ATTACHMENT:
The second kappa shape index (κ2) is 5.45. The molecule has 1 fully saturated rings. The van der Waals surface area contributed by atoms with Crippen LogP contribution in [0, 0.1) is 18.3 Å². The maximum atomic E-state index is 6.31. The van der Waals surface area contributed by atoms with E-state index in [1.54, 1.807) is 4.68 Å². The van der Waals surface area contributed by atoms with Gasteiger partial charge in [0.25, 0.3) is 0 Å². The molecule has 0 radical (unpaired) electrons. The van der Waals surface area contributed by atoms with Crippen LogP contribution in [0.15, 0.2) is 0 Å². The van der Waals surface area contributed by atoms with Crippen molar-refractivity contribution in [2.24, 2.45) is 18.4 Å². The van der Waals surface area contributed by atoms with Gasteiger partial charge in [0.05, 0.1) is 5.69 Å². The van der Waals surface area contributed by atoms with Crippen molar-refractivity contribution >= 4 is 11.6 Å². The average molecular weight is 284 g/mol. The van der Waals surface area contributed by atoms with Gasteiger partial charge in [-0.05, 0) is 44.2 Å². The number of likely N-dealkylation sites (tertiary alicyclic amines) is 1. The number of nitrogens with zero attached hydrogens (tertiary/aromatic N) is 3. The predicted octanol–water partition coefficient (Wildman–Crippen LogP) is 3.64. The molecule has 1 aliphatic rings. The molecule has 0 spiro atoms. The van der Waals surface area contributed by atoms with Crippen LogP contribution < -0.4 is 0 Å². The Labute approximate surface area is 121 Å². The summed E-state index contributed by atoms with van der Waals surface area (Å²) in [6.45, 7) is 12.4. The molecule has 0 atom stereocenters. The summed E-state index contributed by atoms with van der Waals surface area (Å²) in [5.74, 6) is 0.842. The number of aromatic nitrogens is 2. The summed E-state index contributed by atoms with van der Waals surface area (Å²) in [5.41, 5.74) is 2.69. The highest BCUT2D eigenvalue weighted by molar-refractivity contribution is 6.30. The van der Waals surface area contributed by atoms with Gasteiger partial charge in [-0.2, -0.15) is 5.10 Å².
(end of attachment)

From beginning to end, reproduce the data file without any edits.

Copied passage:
The second kappa shape index (κ2) is 5.45. The molecule has 1 fully saturated rings. The van der Waals surface area contributed by atoms with Crippen LogP contribution in [0, 0.1) is 18.3 Å². The maximum atomic E-state index is 6.31. The van der Waals surface area contributed by atoms with E-state index in [1.54, 1.807) is 4.68 Å². The van der Waals surface area contributed by atoms with Gasteiger partial charge in [0.25, 0.3) is 0 Å². The molecule has 0 radical (unpaired) electrons. The van der Waals surface area contributed by atoms with Crippen LogP contribution in [0.15, 0.2) is 0 Å². The van der Waals surface area contributed by atoms with Crippen molar-refractivity contribution in [2.24, 2.45) is 18.4 Å². The van der Waals surface area contributed by atoms with Gasteiger partial charge in [0.05, 0.1) is 5.69 Å². The van der Waals surface area contributed by atoms with Crippen molar-refractivity contribution >= 4 is 11.6 Å². The average molecular weight is 284 g/mol. The van der Waals surface area contributed by atoms with Gasteiger partial charge in [-0.05, 0) is 44.2 Å². The number of likely N-dealkylation sites (tertiary alicyclic amines) is 1. The number of nitrogens with zero attached hydrogens (tertiary/aromatic N) is 3. The predicted octanol–water partition coefficient (Wildman–Crippen LogP) is 3.64. The molecule has 1 aliphatic rings. The molecule has 0 spiro atoms. The van der Waals surface area contributed by atoms with Crippen LogP contribution < -0.4 is 0 Å². The Labute approximate surface area is 121 Å². The summed E-state index contributed by atoms with van der Waals surface area (Å²) in [6.45, 7) is 12.4. The molecule has 0 atom stereocenters. The summed E-state index contributed by atoms with van der Waals surface area (Å²) in [5.74, 6) is 0.842. The number of aromatic nitrogens is 2. The summed E-state index contributed by atoms with van der Waals surface area (Å²) in [5.41, 5.74) is 2.69. The highest BCUT2D eigenvalue weighted by molar-refractivity contribution is 6.30. The van der Waals surface area contributed by atoms with Gasteiger partial charge in [-0.2, -0.15) is 5.10 Å².